Adrian Weale was born in London in 1964 and educated at the Latymer Upper School, York University and the Royal Military Academy Sandhurst. He served for several years as a military intelligence officer in the regular Army, before leaving to pursue a career as a writer and historian.
Since then he has written eight non-fiction books under his own name, and ghost written several more, primarily for former Special Forces personnel.
In addition, he has written widely for the UK national press and is a regular broadcaster on BBC TV and radio, specialising in military and intelligence related subjects.
In 2003 he was recalled to the Army for service in Iraq, where he was appointed Chief of Staff for the Coalition Provisional Authority in the city of Nasiriyah, in effect governing a province with more than two million inhabitants. He is currently working on a new history of the SS for Little, Brown.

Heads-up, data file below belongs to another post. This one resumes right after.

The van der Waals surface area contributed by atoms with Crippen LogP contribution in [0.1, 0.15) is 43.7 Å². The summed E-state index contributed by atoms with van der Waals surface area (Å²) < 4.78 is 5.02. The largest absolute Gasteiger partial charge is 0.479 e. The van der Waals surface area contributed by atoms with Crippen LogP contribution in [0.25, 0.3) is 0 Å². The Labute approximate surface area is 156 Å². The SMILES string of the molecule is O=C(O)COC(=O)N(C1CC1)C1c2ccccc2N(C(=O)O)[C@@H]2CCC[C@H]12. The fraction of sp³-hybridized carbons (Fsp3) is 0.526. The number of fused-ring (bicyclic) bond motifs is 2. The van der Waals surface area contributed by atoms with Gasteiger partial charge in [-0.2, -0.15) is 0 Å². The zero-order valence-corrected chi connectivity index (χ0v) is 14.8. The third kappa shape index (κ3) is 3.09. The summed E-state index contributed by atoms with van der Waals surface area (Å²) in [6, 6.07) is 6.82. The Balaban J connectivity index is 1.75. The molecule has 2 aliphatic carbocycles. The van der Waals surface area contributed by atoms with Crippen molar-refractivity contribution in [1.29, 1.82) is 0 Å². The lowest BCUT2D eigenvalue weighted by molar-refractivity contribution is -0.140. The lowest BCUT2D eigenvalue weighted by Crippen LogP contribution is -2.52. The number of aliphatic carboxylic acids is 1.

Adrian Weale is married with three children, and lives in London and Shropshire.
I left the regular army just before Christmas 1991, not entirely sure what I wanted to do but absolutely certain that I didn't want to become a corporate drone of any sort. Still in the first flush of freedom, and thinking that writing a book might be a good idea, my girlfriend (now my wife) dragged me, kicking and screaming, to a pre-Christmas drinks party with some friends of hers. Hovering closely by the wine and canapas, I started talking to a pleasant chap who, it seemed, had been told I'd just left the army. The conversation moved on to what I was planning to do now; I told him I was thinking about writing a book (I already had an idea, which I'd worked out in some detail). Much to my surprise he told me he was a literary agent: what did I want to write about? I went home and posted him a copy of my synopsis (this was in the days before PCs and laser printers: my Amstrad PCW took about two hours to print a six page document). He sent it back: not good enough yet, but he'd take me on as a client. I rewrote the synopsis and, within three months, he'd got me my first book contract. Blimey! All of a sudden I was a professional writer.